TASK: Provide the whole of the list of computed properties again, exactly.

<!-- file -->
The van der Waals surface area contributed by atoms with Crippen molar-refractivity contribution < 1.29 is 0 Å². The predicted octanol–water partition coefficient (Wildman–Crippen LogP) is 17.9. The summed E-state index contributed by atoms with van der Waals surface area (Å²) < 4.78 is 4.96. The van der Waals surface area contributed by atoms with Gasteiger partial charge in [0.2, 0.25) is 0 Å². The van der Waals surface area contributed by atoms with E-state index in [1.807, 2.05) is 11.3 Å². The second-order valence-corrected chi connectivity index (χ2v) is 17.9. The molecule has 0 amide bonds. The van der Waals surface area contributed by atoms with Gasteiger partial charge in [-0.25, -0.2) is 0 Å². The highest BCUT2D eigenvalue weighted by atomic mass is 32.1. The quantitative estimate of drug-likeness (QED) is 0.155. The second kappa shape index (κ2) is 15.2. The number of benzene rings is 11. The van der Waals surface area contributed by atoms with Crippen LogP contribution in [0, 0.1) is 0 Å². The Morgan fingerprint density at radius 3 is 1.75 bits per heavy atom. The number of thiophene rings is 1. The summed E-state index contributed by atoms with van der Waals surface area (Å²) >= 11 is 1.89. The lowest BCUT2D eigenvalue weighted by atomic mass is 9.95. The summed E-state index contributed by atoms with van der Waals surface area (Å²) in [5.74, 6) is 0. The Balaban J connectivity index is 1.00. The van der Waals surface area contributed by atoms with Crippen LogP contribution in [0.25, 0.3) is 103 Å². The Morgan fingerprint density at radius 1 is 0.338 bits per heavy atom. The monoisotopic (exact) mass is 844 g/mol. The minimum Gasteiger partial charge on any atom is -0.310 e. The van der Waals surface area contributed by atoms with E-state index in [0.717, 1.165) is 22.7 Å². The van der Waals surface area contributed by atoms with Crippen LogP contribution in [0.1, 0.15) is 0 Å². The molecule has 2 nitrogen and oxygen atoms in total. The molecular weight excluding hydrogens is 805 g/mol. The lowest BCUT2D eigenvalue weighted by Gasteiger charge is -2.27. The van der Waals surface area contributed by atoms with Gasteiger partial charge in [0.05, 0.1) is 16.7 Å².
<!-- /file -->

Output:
The van der Waals surface area contributed by atoms with Crippen molar-refractivity contribution < 1.29 is 0 Å². The predicted octanol–water partition coefficient (Wildman–Crippen LogP) is 17.9. The summed E-state index contributed by atoms with van der Waals surface area (Å²) < 4.78 is 4.96. The van der Waals surface area contributed by atoms with Gasteiger partial charge in [0.2, 0.25) is 0 Å². The van der Waals surface area contributed by atoms with E-state index in [1.807, 2.05) is 11.3 Å². The second-order valence-corrected chi connectivity index (χ2v) is 17.9. The molecule has 0 amide bonds. The van der Waals surface area contributed by atoms with Gasteiger partial charge in [-0.25, -0.2) is 0 Å². The highest BCUT2D eigenvalue weighted by atomic mass is 32.1. The quantitative estimate of drug-likeness (QED) is 0.155. The second kappa shape index (κ2) is 15.2. The number of benzene rings is 11. The van der Waals surface area contributed by atoms with Crippen LogP contribution in [0, 0.1) is 0 Å². The Morgan fingerprint density at radius 3 is 1.75 bits per heavy atom. The number of thiophene rings is 1. The summed E-state index contributed by atoms with van der Waals surface area (Å²) >= 11 is 1.89. The lowest BCUT2D eigenvalue weighted by atomic mass is 9.95. The summed E-state index contributed by atoms with van der Waals surface area (Å²) in [5.74, 6) is 0. The Balaban J connectivity index is 1.00. The van der Waals surface area contributed by atoms with Crippen LogP contribution in [0.25, 0.3) is 103 Å². The Morgan fingerprint density at radius 1 is 0.338 bits per heavy atom. The monoisotopic (exact) mass is 844 g/mol. The minimum Gasteiger partial charge on any atom is -0.310 e. The van der Waals surface area contributed by atoms with E-state index in [0.717, 1.165) is 22.7 Å². The van der Waals surface area contributed by atoms with Crippen LogP contribution in [0.1, 0.15) is 0 Å². The molecule has 2 nitrogen and oxygen atoms in total. The molecular weight excluding hydrogens is 805 g/mol. The lowest BCUT2D eigenvalue weighted by Gasteiger charge is -2.27. The van der Waals surface area contributed by atoms with Gasteiger partial charge in [0.05, 0.1) is 16.7 Å².